- Ceiling Fans, Molding, Top of shelves, Door frames and other hard to reach places – these out of the way places won’t collect as much dust as other surfaces. If it’s hard to reach, aim for a general cleaning once every three to six months. Again, if your home is more prone to dust, you will have to adjust your schedule for this chore. Chances are you won’t have dust accumulating on these out of the way places as much as lower surfaces.
- Furniture, Electronics, Shelves, Tables – These are the dust collectors in your home. Depending on your home – high traffic? Pets? Family members with allergies? Your goal should be to dust as often as needed. While the general goal would be once a month to every other week, this may change if you have a high traffic home or someone in the family with breathing problems or allergies.
- Floors – These are the worst offenders in collecting dust in your home. Everything settles on this surface – dust, dirt, you name it! Floors can obtain a layer of grime quickly. The general rule is to run a dust mop over floors every couple of days.
If you have pets, a family member with allergies or a high traffic home, even a daily dusting is recommended. A handy tool to cut down on dust and dirt from your floors – when you don’t want to mop – is to use the Swiffer Sweeper.
Should I Sweep Before Vacuuming?
Sweeping before vacuuming is a great addition to your household cleaning routine. If you want to add in a good sweep to your floors before you start vacuuming you can do it in a few different ways.
Try using a dust mop. It is a really quick and easy way to give your floors a nice sweep especially if they aren’t too dirty. A dust mop will let you give your floors a once over to pick up surface dust and dirt that might hinder a deep vacuuming.
In your higher traffic areas or areas that are larger portions of your homes filled with dust and debris, you will want to use a traditional broom. Using a broom in your kitchen is also a good idea since there is a lot of foot traffic in that area and larger food particles tend to fall to the floor.
If you are still trying to figure out if you should dust or vacuum first, it might be a little overwhelming to add in, but you can do it easily by following just a few steps. These steps will help you incorporate dusting, vacuuming, and sweeping.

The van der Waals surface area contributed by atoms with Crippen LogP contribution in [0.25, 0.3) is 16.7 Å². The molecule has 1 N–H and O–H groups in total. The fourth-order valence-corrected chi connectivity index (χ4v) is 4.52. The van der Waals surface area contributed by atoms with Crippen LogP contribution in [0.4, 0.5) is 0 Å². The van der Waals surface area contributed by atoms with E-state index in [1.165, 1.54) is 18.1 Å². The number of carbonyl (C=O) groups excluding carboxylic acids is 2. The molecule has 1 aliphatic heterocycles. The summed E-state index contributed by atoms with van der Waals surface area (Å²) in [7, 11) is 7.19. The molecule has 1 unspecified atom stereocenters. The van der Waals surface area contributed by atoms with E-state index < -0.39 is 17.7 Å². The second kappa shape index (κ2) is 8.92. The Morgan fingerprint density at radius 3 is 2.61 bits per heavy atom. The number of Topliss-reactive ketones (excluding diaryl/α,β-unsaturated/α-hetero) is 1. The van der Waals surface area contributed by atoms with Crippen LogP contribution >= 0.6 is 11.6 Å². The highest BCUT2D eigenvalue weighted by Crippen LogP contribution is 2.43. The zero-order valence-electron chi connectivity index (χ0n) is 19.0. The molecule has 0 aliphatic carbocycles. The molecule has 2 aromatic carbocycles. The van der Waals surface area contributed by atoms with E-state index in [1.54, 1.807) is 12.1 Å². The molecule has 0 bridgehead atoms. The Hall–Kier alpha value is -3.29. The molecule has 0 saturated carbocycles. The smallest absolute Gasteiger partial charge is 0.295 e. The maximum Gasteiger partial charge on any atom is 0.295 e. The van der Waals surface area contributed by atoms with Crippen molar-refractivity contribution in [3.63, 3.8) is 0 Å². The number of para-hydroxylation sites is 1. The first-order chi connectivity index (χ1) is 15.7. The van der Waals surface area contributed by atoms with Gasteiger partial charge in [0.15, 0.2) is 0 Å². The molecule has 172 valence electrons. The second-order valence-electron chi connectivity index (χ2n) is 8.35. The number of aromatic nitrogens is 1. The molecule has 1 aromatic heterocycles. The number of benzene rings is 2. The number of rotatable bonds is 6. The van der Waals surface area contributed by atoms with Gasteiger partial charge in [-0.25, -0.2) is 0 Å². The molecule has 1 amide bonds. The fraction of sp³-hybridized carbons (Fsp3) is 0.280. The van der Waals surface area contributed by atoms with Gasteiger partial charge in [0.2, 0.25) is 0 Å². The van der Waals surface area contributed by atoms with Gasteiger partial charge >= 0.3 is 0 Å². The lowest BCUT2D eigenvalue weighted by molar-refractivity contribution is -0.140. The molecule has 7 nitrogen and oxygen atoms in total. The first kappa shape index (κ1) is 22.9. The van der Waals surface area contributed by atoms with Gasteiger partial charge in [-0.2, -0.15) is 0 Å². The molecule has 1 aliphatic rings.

- Start by dusting your higher surfaces first.
- Second, sweep your hardwood, tile, and linoleum floors.
- Then use your vacuum hose to pick up all the dirt you collected from sweeping.
- You will then want to run your vacuum over your carpeted areas.
- Finally, dust the rest of your medium height to low height surfaces.
Sweeping before vacuuming will allow you to skip the dustpan. Instead, use the vacuum to suck up any small dirt particles. Then proceed to vacuum the rest of your home.
How to Dust and Vacuum Faster
You’ve now learned the best way when it comes to choosing dusting or vacuuming, but what if you are short on time or an unexpected guest is coming over and you haven’t cleaned? Below are a few ways that you can dust and vacuum a little faster to have your task done lickety-split.
First, in the case of dusting, your job will go a lot faster if you have fewer tools to manage through. If your normal routine is to use a dust spray on your surfaces then wipe down the surface with a rag, you can try to speed this up by using a dusting wipe which has the spray and rag in one quick grab and go product.
After the dusting, grab your upright vacuum to give your floors a quick once over. Try cutting the time in half by purchasing a vacuum that works well on all different floor types. In a pinch, you can skip the sweeping and free up more time to focus on the rest of the areas that need to be cleaned.
If you are pressed for time, you can forgo dusting certain areas of your home that aren’t easily noticeable like the door frames or high shelves. Definitely be sure to take a minute to wipe down your ceiling fans, though, because you’ll get a face full of dust if they are turned on without being clean.
Best Cleaning Products for Dusting
Dusting is one of those chores that you either love, love, love, or you absolutely despise it. In any case, dusting must be done in your home in order that it stays clean. Here are a few great products, tips, and DIY tricks to make your dusting provide a more effective result.
Use Microfiber Cloths
You want to be sure that when you are dusting you are trapping the dust instead of letting it loose into the air where it can land on something else. Using a microfiber cloth will help with this. It will trap the dust and hold onto it as you continue dusting. Microfiber cloths also work well without having to use any polishes or oils.
The softness of the microfiber cloth will not scratch or damage your furniture in any way which is a big plus. If you’re worried about cleaning your cloth once your chores are done, just toss it into the washer and dryer and it’ll be ready to go for next time.